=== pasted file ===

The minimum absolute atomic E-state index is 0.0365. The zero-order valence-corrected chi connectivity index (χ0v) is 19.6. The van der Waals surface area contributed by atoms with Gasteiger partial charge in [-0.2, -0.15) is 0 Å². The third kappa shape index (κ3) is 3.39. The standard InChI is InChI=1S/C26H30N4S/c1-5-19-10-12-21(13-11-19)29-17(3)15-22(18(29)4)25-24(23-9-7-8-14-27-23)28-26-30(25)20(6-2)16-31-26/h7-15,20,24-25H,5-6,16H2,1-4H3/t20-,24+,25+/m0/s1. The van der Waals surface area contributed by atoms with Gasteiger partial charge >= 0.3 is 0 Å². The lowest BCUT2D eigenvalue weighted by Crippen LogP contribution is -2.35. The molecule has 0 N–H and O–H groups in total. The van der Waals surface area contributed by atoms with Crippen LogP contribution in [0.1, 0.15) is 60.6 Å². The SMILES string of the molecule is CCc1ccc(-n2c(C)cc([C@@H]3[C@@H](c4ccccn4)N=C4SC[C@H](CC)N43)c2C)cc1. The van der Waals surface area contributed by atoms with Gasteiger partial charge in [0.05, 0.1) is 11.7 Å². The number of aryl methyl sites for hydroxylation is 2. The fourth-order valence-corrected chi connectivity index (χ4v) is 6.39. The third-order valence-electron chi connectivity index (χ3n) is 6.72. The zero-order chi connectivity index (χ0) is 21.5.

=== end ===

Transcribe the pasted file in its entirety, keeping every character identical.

The minimum absolute atomic E-state index is 0.0365. The zero-order valence-corrected chi connectivity index (χ0v) is 19.6. The van der Waals surface area contributed by atoms with Gasteiger partial charge in [-0.2, -0.15) is 0 Å². The third kappa shape index (κ3) is 3.39. The standard InChI is InChI=1S/C26H30N4S/c1-5-19-10-12-21(13-11-19)29-17(3)15-22(18(29)4)25-24(23-9-7-8-14-27-23)28-26-30(25)20(6-2)16-31-26/h7-15,20,24-25H,5-6,16H2,1-4H3/t20-,24+,25+/m0/s1. The van der Waals surface area contributed by atoms with Gasteiger partial charge >= 0.3 is 0 Å². The lowest BCUT2D eigenvalue weighted by Crippen LogP contribution is -2.35. The molecule has 0 N–H and O–H groups in total. The van der Waals surface area contributed by atoms with Crippen LogP contribution in [0.1, 0.15) is 60.6 Å². The SMILES string of the molecule is CCc1ccc(-n2c(C)cc([C@@H]3[C@@H](c4ccccn4)N=C4SC[C@H](CC)N43)c2C)cc1. The van der Waals surface area contributed by atoms with Gasteiger partial charge in [0.05, 0.1) is 11.7 Å². The number of aryl methyl sites for hydroxylation is 2. The fourth-order valence-corrected chi connectivity index (χ4v) is 6.39. The third-order valence-electron chi connectivity index (χ3n) is 6.72. The zero-order chi connectivity index (χ0) is 21.5.